Developing Creativity and Learning Design by Information and Communication Technology (ICT) in Developing Contexts

Developing Creativity and Learning Design by Information and Communication Technology (ICT) in Developing Contexts

Chunfang Zhou (Aalborg University, Denmark) and Aparna Purushothaman (Aalborg University, Denmark)
Copyright: © 2018 |Pages: 11
DOI: 10.4018/978-1-5225-2255-3.ch362

Abstract

This chapter has two aims: 1) to bridge the link between creativity, learning, information ecology and community of practice that underpins the theoretical necessity of contextual user-centered approach to learning design by ICT in developing contexts; and 2) to specifically discuss how a Human Computer Interaction for Development (HCI4D) based on learning design can be applied to provide the practical instrument for building creative learning environment in developing contexts. Theoretically, the chapter will build a new framework by using three prominent theories: creativity theories, information ecology and theory of communities of practice. This chapter also has practical contributions to offer developmental scholars and project managers a vocabulary to address the process and learning issues in both formal and informal learning environments and opening up new ways for understanding creativity, learning and usages of ICT in a developmental context.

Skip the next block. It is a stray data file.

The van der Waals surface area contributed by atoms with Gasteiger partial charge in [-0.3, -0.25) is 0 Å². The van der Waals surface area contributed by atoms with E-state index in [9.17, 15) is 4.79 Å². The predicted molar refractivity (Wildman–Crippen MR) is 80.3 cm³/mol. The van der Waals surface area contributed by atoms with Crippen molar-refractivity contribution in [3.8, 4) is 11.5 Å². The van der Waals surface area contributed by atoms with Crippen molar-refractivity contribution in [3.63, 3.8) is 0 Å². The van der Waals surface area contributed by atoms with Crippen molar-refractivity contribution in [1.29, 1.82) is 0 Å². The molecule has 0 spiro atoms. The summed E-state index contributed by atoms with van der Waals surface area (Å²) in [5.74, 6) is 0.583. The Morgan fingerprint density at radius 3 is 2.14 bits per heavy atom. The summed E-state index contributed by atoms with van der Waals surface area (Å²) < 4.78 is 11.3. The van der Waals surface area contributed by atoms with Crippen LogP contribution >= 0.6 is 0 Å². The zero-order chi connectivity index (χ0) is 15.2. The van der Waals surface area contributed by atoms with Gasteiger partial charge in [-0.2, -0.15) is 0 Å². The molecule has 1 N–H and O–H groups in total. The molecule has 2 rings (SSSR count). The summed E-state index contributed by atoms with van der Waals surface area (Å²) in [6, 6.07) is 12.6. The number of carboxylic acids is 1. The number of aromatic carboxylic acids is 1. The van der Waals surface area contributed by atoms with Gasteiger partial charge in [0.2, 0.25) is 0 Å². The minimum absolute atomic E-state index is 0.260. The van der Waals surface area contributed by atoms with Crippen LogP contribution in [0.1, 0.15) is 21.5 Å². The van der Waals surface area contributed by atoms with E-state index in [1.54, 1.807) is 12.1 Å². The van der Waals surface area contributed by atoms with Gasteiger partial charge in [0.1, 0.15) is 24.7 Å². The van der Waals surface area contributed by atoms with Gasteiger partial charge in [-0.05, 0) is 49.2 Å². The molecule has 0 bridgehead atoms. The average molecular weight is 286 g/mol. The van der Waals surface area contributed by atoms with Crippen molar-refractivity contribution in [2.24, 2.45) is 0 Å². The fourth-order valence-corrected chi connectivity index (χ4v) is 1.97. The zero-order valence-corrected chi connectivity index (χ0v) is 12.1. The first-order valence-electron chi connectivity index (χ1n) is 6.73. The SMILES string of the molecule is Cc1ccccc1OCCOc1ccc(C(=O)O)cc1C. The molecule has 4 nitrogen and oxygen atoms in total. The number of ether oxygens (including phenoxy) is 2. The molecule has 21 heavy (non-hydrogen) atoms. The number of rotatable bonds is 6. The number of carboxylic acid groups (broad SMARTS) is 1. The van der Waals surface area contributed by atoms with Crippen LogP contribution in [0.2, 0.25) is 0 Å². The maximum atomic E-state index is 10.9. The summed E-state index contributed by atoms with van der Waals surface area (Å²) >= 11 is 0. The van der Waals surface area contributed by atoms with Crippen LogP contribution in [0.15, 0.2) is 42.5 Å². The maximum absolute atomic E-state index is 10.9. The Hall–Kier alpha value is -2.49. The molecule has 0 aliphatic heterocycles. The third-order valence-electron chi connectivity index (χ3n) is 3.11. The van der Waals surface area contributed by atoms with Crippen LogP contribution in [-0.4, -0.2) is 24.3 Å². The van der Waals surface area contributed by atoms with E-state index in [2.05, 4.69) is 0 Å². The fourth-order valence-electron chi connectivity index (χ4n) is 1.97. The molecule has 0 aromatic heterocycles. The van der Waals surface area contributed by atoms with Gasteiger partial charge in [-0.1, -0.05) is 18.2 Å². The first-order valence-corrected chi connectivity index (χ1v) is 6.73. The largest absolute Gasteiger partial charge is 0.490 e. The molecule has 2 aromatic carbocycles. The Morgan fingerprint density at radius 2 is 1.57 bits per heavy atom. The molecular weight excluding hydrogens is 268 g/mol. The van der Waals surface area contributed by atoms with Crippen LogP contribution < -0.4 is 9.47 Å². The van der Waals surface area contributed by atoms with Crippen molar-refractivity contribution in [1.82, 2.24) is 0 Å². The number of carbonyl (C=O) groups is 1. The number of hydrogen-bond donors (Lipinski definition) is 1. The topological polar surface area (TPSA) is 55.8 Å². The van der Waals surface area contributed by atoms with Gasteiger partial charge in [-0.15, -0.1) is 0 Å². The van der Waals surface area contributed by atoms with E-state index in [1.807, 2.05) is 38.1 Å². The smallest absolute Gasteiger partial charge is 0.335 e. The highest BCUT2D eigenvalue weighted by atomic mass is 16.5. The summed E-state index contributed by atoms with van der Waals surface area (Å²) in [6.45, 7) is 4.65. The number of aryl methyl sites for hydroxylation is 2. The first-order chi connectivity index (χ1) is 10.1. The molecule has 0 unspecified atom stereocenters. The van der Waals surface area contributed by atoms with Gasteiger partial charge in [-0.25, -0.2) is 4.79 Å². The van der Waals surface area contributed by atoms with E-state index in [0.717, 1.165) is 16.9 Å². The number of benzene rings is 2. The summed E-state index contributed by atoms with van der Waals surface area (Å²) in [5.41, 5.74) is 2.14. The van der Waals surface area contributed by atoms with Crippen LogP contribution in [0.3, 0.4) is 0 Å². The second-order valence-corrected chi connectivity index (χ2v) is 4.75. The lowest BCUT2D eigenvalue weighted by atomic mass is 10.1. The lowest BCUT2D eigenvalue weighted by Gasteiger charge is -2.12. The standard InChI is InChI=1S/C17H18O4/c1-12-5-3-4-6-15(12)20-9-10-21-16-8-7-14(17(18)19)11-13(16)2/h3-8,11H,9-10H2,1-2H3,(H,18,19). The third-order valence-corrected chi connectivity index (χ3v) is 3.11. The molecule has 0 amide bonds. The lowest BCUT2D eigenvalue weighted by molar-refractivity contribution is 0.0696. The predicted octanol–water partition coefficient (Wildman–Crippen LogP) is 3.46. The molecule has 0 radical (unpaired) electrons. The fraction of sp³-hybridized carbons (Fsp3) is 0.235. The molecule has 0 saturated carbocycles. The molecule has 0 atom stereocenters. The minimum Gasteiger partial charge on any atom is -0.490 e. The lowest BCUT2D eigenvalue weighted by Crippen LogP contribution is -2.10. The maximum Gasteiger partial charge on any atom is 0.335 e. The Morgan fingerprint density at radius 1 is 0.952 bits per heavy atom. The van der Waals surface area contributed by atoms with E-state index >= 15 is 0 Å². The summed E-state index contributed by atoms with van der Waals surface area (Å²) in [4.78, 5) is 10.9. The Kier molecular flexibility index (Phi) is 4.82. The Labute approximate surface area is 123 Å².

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Background

Generally, the term creativity means to develop new and useful ideas (Amabile, 1996). The development of different perspectives in describing creativity has been traced from the focus of the 1950s to the 1970s on areas of personality, cognition and the stimulation of creative individuals, to the awareness in the 1980s and 1990s of the influence of environments and social contexts on the creativity of individuals, groups and organizations (Loveless, 2007). In addition to discussion of the characteristics of novelty, effectiveness and ethicality (Cropley, 2001), the current creativity discourse also encompasses (1) operating in the economic and political field, (2) acting as a possible vehicle for individual empowerment in institutions and organizations, and (3) its use in developing effective learning (Jeffrey & Craft, 2001). Creativity is, therefore, now discussed as “a good thing”, promoting both personal expression and enhancing opportunities to engage in the complexities of problem-solving in the economic and cultural landscape of the 21st century (Loveless, 2007).